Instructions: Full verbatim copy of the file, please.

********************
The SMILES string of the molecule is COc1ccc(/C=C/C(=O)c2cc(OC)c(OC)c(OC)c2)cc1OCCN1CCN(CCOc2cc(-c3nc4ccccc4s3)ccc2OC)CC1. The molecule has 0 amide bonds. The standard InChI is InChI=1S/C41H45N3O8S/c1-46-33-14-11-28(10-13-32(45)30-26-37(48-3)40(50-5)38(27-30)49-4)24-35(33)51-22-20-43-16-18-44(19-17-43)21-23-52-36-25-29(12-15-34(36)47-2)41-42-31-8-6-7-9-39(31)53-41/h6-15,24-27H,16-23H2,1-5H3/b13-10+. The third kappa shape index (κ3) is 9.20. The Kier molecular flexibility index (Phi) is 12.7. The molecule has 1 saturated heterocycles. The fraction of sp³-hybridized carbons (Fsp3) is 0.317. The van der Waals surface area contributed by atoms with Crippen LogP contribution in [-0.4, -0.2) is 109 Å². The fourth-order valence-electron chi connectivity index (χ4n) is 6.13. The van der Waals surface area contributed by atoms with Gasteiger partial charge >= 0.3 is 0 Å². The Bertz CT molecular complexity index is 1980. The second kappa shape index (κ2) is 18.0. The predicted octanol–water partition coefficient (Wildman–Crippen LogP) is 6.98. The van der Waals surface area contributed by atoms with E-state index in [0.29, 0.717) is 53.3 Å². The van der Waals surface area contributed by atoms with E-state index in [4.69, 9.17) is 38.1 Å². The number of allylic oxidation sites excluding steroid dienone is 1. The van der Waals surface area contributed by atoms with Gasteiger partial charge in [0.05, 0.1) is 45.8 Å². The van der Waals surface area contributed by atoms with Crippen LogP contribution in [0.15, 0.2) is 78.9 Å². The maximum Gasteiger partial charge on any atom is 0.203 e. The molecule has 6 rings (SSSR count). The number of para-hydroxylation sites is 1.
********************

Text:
The SMILES string of the molecule is COc1ccc(/C=C/C(=O)c2cc(OC)c(OC)c(OC)c2)cc1OCCN1CCN(CCOc2cc(-c3nc4ccccc4s3)ccc2OC)CC1. The molecule has 0 amide bonds. The standard InChI is InChI=1S/C41H45N3O8S/c1-46-33-14-11-28(10-13-32(45)30-26-37(48-3)40(50-5)38(27-30)49-4)24-35(33)51-22-20-43-16-18-44(19-17-43)21-23-52-36-25-29(12-15-34(36)47-2)41-42-31-8-6-7-9-39(31)53-41/h6-15,24-27H,16-23H2,1-5H3/b13-10+. The third kappa shape index (κ3) is 9.20. The Kier molecular flexibility index (Phi) is 12.7. The molecule has 1 saturated heterocycles. The fraction of sp³-hybridized carbons (Fsp3) is 0.317. The van der Waals surface area contributed by atoms with Crippen LogP contribution in [-0.4, -0.2) is 109 Å². The fourth-order valence-electron chi connectivity index (χ4n) is 6.13. The van der Waals surface area contributed by atoms with Gasteiger partial charge >= 0.3 is 0 Å². The Bertz CT molecular complexity index is 1980. The second kappa shape index (κ2) is 18.0. The predicted octanol–water partition coefficient (Wildman–Crippen LogP) is 6.98. The van der Waals surface area contributed by atoms with E-state index in [0.29, 0.717) is 53.3 Å². The van der Waals surface area contributed by atoms with E-state index in [4.69, 9.17) is 38.1 Å². The number of allylic oxidation sites excluding steroid dienone is 1. The van der Waals surface area contributed by atoms with Gasteiger partial charge in [0.05, 0.1) is 45.8 Å². The van der Waals surface area contributed by atoms with Crippen LogP contribution in [0.15, 0.2) is 78.9 Å². The maximum Gasteiger partial charge on any atom is 0.203 e. The molecule has 6 rings (SSSR count). The number of para-hydroxylation sites is 1.